alan tani @ alantani.com fishing reel repair rebuild tutorial How-to: drilling and tapping holes
Reel Repair by Alan Tani
April 06, 2020, 07:43:16 AM *
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Author Topic: How-to: drilling and tapping holes  (Read 14503 times)
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gstours
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« Reply #15 on: July 03, 2016, 07:45:57 AM »

Thanks for the great post,and references.  Ive always had fits trying to tap tiny holes in sst, and even mild steel.  Your pointers are sure to help.  Thanks for making this a great forum as we all learn by doing, and seeing Shocked
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eguinn
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« Reply #16 on: September 24, 2016, 07:09:05 PM »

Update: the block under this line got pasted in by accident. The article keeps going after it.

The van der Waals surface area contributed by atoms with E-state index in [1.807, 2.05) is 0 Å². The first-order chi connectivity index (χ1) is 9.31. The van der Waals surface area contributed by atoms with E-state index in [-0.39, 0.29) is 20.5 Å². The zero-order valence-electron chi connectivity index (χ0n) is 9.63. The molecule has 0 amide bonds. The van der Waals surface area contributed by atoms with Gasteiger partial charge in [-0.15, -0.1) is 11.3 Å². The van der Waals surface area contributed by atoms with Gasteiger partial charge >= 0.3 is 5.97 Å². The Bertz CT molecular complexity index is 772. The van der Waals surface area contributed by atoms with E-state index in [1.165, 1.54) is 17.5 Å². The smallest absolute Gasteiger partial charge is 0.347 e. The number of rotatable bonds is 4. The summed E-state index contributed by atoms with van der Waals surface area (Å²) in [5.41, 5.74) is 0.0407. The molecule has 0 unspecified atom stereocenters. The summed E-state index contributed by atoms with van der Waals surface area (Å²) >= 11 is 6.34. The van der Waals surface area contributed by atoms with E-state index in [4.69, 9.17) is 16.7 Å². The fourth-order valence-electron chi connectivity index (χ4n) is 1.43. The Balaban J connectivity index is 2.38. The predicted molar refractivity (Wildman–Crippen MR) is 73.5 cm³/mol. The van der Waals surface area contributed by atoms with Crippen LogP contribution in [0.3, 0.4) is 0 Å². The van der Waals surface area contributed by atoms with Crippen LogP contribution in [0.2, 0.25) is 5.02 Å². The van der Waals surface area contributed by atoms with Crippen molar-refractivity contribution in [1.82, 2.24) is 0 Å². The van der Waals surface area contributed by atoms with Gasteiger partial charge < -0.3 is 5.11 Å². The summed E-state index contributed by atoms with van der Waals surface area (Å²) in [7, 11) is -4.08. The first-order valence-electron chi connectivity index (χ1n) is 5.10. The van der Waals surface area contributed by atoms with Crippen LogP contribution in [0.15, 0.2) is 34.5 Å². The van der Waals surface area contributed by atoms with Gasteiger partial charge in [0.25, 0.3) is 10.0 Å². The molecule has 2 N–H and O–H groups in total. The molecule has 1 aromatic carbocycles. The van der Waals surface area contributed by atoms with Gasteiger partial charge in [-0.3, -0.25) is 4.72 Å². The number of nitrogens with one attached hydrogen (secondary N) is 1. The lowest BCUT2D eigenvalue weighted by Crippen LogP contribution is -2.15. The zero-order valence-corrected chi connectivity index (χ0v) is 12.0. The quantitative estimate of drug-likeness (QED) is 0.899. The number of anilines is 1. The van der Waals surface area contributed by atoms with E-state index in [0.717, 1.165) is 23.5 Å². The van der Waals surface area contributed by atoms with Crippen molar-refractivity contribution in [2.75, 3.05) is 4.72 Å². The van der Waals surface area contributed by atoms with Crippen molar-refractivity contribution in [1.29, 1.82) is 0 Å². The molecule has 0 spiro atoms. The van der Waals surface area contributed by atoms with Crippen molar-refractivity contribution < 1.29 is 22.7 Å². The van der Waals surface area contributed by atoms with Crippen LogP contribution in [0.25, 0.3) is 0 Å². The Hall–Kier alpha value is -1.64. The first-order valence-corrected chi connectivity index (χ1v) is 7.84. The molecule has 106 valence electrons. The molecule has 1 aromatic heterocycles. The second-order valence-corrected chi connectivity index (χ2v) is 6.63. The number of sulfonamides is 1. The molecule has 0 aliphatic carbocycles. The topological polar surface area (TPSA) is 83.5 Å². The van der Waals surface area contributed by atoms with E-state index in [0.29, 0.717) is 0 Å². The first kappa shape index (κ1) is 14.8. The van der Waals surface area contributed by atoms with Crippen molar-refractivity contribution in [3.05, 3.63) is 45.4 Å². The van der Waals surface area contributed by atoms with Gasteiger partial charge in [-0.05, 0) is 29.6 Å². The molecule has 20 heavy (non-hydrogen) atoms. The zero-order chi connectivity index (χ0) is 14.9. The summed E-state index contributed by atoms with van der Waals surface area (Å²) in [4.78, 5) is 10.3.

Something that I have found very useful for hand tapping threads is a little hand tapping block about 1" thick & however long & wide you want to make it. These are super easy to make from a scrap of aluminum, pick the flattest side of the material you can find, put it in your vise or whatever you have but make damn sure that the top surface is square to your machine or drill press spindle. You want to drill that hole a square as possible to this surface.Next you want to measure the major or biggest diameter of whatever tap you are going to use, drill your hole all the way thru, this allows your chip to fall out the bottom, drill about.003 to .005 bigger than your largest diameter on your tap, you want your tap to slide thru this block nice & easy without having a lot of slop. Deburr the hole top & bottom. Now to use this block simply put the flat side down ( the side you drilled the hole from), over the hole you intend to tap & gently start your tap. This pretty much insures you a good straight square threaded hole. I can't tell how many hundreds of holes I've tapped this way, I can't tell how many times these simple little blocks have saved my ass on jobs. How do I know about little things like this, well I've been doing Manual Mill & Lathe work building & machining small to medium sized Prototype & R & D parts for over 20 years in job shops & companies that had small machine shops in them, some of them we where doing things & parts that the CNC machine could not do or in a lot of cases we ( the guys in the Proto dept would not tell them how to do), I know it 's rotten to do this but it's was job security for us, like very precise angle holes drilled thru some very expensive parts. It was fun for the most part but sometimes these little complex close tolerance parts could & would get on your nerves. I'm retired from the industry now but I still have my tools. Ed
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